Also, I don’t like to have access to church money. The only way I should know what you contribute is if you tell me. Giving is fun; and opportunities to spread the joy should abound!

If I offend you, please seek me out and tell me! If you see me headed in an uninformed or reckless direction, please inform me! Lastly, I dismiss all anonymous complaints.

A Story About Partnering

Todd GoddardComment

People with special needs are neighbors, family members, and friends. They are members of the community just like everyone else; just like you and me! 

What really excites me is when a church opens their arms and makes an intentional effort to welcome EVERY member of the community into worship and missional life. This demonstrates a hospitable, inclusive, and welcoming attitude that builds congregational strength and spiritual depth.  

A colleague recently sent this testimony to me about a local church nearby: 

I want to share a wonderful experience that a few of the individuals here at Perinton participated in this morning.  The pastor here at Perinton Presbyterian did a small little service just  for some of the individuals of Perinton Day Hab that wanted to get this holy season of Lent underway.  The pastor shared some words to get us in the correct mind set for this season and made us think of ways to honor our Lord and thank him for his ultimate sacrifice.  The individuals that went got a lot out of what the pastor had to say and they were very appreciative to receive the ashes for Ash Wednesday.  We had a wonderful little conversation after to discuss some of the ways we could honor our Lord during this season as well as after Lent is finished.  The conversation that took place was fantastic as it was between peers and not just staff driven. The pastor here at Perinton didn’t have to do any of this and it was truly a blessing for the individuals to partake in it.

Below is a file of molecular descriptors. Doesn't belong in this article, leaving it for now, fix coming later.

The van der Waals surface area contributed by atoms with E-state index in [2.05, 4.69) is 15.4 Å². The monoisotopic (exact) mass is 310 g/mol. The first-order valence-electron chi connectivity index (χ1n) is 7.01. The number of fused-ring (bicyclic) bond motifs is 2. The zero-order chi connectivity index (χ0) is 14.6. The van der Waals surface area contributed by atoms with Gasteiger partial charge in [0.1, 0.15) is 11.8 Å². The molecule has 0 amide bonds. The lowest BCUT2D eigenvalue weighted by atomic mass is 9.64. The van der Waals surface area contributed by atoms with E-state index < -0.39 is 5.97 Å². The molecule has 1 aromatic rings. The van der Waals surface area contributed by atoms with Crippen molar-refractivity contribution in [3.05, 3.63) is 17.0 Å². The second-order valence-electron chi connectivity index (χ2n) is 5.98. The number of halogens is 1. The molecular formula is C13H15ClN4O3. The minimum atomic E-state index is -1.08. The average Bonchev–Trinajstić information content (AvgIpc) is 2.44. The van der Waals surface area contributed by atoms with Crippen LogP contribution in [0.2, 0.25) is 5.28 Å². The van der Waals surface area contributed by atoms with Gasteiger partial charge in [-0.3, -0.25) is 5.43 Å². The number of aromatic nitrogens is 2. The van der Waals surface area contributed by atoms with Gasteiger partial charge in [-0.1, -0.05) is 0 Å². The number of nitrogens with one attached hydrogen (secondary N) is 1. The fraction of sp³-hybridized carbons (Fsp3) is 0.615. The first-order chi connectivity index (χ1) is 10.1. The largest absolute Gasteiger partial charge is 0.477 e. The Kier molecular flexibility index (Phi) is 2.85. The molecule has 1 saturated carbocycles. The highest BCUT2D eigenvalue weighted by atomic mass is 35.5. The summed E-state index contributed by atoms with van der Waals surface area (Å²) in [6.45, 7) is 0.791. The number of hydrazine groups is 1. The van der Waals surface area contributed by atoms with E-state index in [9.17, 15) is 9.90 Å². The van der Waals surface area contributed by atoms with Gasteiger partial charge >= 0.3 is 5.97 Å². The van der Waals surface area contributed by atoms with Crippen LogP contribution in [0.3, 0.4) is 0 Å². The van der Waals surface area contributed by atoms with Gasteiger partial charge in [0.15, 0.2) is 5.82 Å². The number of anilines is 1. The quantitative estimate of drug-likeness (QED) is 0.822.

Truly, dearly beloved sisters and brothers walking in the footsteps of Jesus, isn't this what we are called to do?

TALK IT UP! Why Churches Should Consider Partnering with Neighbors

Todd GoddardComment
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I received the following note written by a director of a day program in our area that is housed in a local church:

"I had the opportunity to spend the day at the St. Stephens day hab yesterday and was so very impressed with how the team has built such a strong relationship with members at the Church. Ron, who is a member of St. Stephens stopped in to say hello to everyone and thanked (staff and attendees) for supporting a recent breakfast that the Church hosted. He shared with the group that all of the proceeds were being donated to the WNY food bank. 

(One of the lead staff) shared with me that the day hab will be joining St. Stephens Church members for the Lenten Seasons upcoming Friday fish fry! There is often a benefit from sharing space, community relationships are being built and we are able to share a similar mission."